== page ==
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A robotic system that will maneuver patients into position for a beam of cancer-blasting particles is now about 15 times more accurate, thanks to software developed by MIT engineers.
Original tests of the system, which is a crucial part of an upcoming cancer treatment center at Massachusetts General Hospital, showed that it could maneuver patients to within seven or eight millimeters of a given position -- but this was far from the desired accuracy of half a millimeter. The MIT software automatically corrects for the inherent errors responsible for the problem, refining the system's accuracy to less than 0.33 mm, which is even better than the original goal.
The software could also have applications for other large robotic systems that must be very accurate. One example: the robots that perform inspection and repair work inside nuclear power facilities.
The new robotic system will be part of MGH's Northeast Proton Therapy Center, scheduled to open in 1999, in which subatomic particles -- protons -- obliterate cancerous tissue. According to MGH literature, protons "can concentrate their dose in a tumor better than conventional (high-energy X-ray) radiation."
Proton beam therapy is available at some 13 centers around the world, including two in the United States. MGH's upcoming center will feature advances including a more precise proton beam. "They wanted to bring the accuracy down to half a millimeter. That's important for certain types of cancers, especially inoperable brain tumors," said Professor Steven Dubowsky of MIT's Department of Mechanical Engineering, who served on the hospital's advisory board for the center.
About three years ago, however, when Professor Dubowsky reviewed the robotic patient positioning system (PPS) that would be key to this accuracy, "it was clear that it wouldn't be precise enough," he said. It is difficult to create a large, powerful robotic system that is also very accurate, he explained. Tiny errors in the construction of such a robot or deformations introduced during its use are magnified, resulting in large "end-effector" errors leading to a low precision.
The PPS was no different. The system involves placing a patient at the end of a robotic arm that's approximately 12 feet long. The arm then moves the patient into the treatment area and orients him or her in the best possible position for treatment. The accuracy of this positioning is influenced not only by tiny construction errors but also by "the bending of the robotic arm due to the weight of the patient," Professor Dubowsky said.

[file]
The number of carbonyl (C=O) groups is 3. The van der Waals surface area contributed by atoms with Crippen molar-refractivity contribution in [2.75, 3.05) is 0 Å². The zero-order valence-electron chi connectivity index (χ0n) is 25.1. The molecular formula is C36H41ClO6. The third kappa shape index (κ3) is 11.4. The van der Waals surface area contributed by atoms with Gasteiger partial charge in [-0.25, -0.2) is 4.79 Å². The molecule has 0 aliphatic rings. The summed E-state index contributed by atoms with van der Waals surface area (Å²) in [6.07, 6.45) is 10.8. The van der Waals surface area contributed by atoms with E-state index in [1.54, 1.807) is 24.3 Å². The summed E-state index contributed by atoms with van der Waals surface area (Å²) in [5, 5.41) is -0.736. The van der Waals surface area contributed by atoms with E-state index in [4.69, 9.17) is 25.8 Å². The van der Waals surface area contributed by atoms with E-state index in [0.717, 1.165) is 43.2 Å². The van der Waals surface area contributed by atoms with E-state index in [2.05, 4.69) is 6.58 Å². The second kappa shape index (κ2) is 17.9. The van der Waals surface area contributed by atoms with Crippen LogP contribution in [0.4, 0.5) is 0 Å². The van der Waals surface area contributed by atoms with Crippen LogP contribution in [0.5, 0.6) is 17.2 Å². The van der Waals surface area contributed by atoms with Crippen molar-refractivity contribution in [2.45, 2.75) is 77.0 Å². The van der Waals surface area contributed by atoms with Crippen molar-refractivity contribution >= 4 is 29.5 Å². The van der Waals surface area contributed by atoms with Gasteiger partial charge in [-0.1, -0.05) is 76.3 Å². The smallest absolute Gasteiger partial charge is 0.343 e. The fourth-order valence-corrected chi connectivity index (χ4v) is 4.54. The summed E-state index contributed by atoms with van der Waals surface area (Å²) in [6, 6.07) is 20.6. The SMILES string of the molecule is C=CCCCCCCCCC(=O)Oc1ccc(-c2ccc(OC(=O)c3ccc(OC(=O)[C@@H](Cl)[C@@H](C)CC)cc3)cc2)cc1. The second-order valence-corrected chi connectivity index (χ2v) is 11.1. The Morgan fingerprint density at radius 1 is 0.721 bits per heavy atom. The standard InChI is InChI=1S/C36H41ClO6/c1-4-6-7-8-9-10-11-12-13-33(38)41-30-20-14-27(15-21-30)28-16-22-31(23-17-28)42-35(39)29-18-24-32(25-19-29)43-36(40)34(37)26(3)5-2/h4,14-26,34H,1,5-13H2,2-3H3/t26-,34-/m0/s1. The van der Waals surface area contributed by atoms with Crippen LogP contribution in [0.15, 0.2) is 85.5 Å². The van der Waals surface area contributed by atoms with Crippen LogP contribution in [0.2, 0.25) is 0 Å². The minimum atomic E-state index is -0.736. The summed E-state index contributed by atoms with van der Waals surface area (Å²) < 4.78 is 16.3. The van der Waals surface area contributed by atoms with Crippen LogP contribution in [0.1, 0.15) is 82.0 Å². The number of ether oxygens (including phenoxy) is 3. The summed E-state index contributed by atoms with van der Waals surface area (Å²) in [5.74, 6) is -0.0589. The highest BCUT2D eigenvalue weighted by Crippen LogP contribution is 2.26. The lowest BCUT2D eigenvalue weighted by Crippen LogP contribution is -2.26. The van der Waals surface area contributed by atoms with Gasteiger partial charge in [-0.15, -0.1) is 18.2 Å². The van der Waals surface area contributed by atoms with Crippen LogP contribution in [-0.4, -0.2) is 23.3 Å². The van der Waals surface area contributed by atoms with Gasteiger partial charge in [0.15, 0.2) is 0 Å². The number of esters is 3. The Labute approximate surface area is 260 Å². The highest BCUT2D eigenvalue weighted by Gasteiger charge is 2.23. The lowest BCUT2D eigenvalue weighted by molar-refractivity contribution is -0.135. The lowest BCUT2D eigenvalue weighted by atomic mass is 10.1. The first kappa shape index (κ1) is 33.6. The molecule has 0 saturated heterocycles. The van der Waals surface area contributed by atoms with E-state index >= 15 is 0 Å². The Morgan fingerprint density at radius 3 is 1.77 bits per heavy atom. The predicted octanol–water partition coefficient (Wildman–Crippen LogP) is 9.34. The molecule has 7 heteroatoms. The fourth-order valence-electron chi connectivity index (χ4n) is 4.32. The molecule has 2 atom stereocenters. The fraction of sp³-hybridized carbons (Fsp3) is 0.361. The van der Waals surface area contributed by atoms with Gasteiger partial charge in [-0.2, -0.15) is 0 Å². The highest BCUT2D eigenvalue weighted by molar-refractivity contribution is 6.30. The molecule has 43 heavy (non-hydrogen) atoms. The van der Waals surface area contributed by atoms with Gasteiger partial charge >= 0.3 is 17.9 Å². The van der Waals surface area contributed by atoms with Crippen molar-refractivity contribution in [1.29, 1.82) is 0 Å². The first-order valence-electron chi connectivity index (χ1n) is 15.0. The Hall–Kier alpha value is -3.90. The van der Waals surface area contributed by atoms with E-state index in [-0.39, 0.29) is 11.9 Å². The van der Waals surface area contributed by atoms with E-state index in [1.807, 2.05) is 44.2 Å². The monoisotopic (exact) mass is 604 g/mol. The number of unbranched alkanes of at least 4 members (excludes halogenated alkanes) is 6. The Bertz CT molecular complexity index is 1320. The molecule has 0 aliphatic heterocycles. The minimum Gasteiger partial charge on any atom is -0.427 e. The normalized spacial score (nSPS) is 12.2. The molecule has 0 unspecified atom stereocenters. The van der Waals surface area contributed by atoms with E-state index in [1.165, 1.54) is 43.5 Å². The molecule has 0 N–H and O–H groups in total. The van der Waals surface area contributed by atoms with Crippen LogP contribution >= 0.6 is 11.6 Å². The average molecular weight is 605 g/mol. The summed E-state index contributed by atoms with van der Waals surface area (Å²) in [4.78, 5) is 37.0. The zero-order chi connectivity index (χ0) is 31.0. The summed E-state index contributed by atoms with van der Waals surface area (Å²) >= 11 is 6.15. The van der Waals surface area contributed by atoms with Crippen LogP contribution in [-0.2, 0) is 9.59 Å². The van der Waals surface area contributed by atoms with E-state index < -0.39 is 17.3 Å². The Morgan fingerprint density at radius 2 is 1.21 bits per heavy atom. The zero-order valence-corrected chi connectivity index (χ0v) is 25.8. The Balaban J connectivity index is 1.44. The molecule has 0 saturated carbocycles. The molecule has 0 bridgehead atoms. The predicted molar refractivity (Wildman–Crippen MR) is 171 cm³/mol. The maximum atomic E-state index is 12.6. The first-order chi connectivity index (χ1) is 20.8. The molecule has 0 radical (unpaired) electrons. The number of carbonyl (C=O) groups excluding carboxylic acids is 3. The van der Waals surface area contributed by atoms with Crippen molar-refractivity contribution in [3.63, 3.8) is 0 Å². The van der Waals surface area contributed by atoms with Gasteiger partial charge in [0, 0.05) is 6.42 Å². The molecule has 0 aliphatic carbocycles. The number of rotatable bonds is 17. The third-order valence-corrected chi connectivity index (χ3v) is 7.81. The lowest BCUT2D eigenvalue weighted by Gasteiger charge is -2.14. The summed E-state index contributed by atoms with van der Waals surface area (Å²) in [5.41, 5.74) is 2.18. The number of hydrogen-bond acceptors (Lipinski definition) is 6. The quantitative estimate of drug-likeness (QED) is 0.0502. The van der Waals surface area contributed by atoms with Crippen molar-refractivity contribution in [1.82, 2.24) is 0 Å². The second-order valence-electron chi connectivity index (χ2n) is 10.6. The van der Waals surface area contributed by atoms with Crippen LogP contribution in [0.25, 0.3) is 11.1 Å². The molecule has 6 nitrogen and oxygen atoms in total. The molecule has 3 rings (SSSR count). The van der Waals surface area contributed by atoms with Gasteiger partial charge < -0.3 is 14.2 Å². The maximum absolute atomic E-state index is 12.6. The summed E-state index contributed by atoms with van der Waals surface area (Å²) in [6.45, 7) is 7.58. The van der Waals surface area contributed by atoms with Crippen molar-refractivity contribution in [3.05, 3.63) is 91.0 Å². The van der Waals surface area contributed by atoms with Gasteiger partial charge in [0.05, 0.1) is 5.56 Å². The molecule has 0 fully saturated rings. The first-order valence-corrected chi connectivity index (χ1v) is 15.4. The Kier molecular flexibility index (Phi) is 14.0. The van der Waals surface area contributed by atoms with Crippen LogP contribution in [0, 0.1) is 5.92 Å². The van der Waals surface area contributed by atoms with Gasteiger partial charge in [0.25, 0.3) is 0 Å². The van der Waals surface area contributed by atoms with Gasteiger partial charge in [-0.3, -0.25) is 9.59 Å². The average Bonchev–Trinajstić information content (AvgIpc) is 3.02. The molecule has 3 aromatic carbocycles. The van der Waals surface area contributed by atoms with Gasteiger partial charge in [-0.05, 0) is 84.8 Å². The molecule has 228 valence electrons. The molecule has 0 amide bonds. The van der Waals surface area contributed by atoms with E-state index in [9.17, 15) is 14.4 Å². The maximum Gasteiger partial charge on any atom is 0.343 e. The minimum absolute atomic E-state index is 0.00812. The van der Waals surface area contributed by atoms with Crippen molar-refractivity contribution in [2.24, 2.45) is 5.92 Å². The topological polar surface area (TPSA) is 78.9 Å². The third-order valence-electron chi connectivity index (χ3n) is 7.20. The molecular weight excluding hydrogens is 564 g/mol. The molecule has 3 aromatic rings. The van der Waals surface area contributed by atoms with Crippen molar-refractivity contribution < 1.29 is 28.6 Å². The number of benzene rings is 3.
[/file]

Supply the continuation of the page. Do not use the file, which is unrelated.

He and colleagues developed software that automatically corrects for these errors. "A computer monitors the position of the robot, the patient's weight, and how that weight is applied to the robotic arm," Professor Dubowsky said. With that information in hand, "it goes back to the software [we developed] and says, 'given these parameters, what are the errors introduced, and what should I do to move the patient back to the correct position?'"
To develop the software, the team first took a series of measurements of the system to characterize it. This sounds straightforward, but actually involved a separate challenge.
"Usually a system this complicated [the robot can move in six degrees of freedom] requires millions and millions of measurements that would take millions of years to make," Professor Dubowsky explained. The MIT team solved the problem by developing mathematical methods that allow them to characterize the system with less than 400 measurements made in just a few hours.
Beyond the current application for the MGH positioning system, the new software could also be useful for a variety of other large robotic systems that must be very accurate. For example, Professor Dubowsky said, the French are interested in applying the software tothe robots that perform inspection and repair work inside nuclear power facilities.
Professor Dubowsky's colleagues on the project include Constantinos Mavroidis (now at Rutgers University) and graduate students Marco A. Meggiolaro and Phillip Drouet. They have reported the work in the Proceedings of the Sixth International Symposium on Advances in Robot Kinematics (June 1998), the Proceedings of the ASME Design Engineering Technical Conferences (September 1998), a recent issue of Robotics Computer Integrated Manufacturing and other publications.
Dr. Michael Goitein of MGH is project director for the Northeast Proton Therapy Center.
The work was funded by Massachusetts General Hospital with support from the NIH. Additional funding came from the Brazilian and French governments via fellowships to Mr. Meggiolaro and Mr. Drouet, respectively.
A version of this article appeared in MIT Tech Talk on February 10, 1999.